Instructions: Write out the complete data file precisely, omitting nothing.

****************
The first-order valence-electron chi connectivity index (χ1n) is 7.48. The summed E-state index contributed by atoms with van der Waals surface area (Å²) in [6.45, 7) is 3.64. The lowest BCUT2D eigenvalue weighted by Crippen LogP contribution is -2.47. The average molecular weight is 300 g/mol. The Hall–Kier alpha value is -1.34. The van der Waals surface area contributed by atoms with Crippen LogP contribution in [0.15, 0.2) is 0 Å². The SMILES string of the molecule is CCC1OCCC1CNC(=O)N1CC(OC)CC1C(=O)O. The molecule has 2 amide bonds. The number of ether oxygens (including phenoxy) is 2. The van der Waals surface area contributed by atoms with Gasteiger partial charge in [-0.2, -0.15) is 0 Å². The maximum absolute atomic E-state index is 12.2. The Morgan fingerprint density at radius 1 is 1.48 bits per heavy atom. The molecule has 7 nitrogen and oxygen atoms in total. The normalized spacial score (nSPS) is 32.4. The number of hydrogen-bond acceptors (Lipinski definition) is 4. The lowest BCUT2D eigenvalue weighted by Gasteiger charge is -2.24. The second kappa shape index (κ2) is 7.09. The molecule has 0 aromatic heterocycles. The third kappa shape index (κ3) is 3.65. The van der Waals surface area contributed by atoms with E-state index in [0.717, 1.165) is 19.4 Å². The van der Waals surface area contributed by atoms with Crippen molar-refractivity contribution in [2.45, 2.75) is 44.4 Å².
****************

The first-order valence-electron chi connectivity index (χ1n) is 7.48. The summed E-state index contributed by atoms with van der Waals surface area (Å²) in [6.45, 7) is 3.64. The lowest BCUT2D eigenvalue weighted by Crippen LogP contribution is -2.47. The average molecular weight is 300 g/mol. The Hall–Kier alpha value is -1.34. The van der Waals surface area contributed by atoms with Crippen LogP contribution in [0.15, 0.2) is 0 Å². The SMILES string of the molecule is CCC1OCCC1CNC(=O)N1CC(OC)CC1C(=O)O. The molecule has 2 amide bonds. The number of ether oxygens (including phenoxy) is 2. The van der Waals surface area contributed by atoms with Gasteiger partial charge in [-0.2, -0.15) is 0 Å². The maximum absolute atomic E-state index is 12.2. The Morgan fingerprint density at radius 1 is 1.48 bits per heavy atom. The molecule has 7 nitrogen and oxygen atoms in total. The normalized spacial score (nSPS) is 32.4. The number of hydrogen-bond acceptors (Lipinski definition) is 4. The lowest BCUT2D eigenvalue weighted by Gasteiger charge is -2.24. The second kappa shape index (κ2) is 7.09. The molecule has 0 aromatic heterocycles. The third kappa shape index (κ3) is 3.65. The van der Waals surface area contributed by atoms with E-state index in [0.717, 1.165) is 19.4 Å². The van der Waals surface area contributed by atoms with Crippen molar-refractivity contribution in [2.45, 2.75) is 44.4 Å².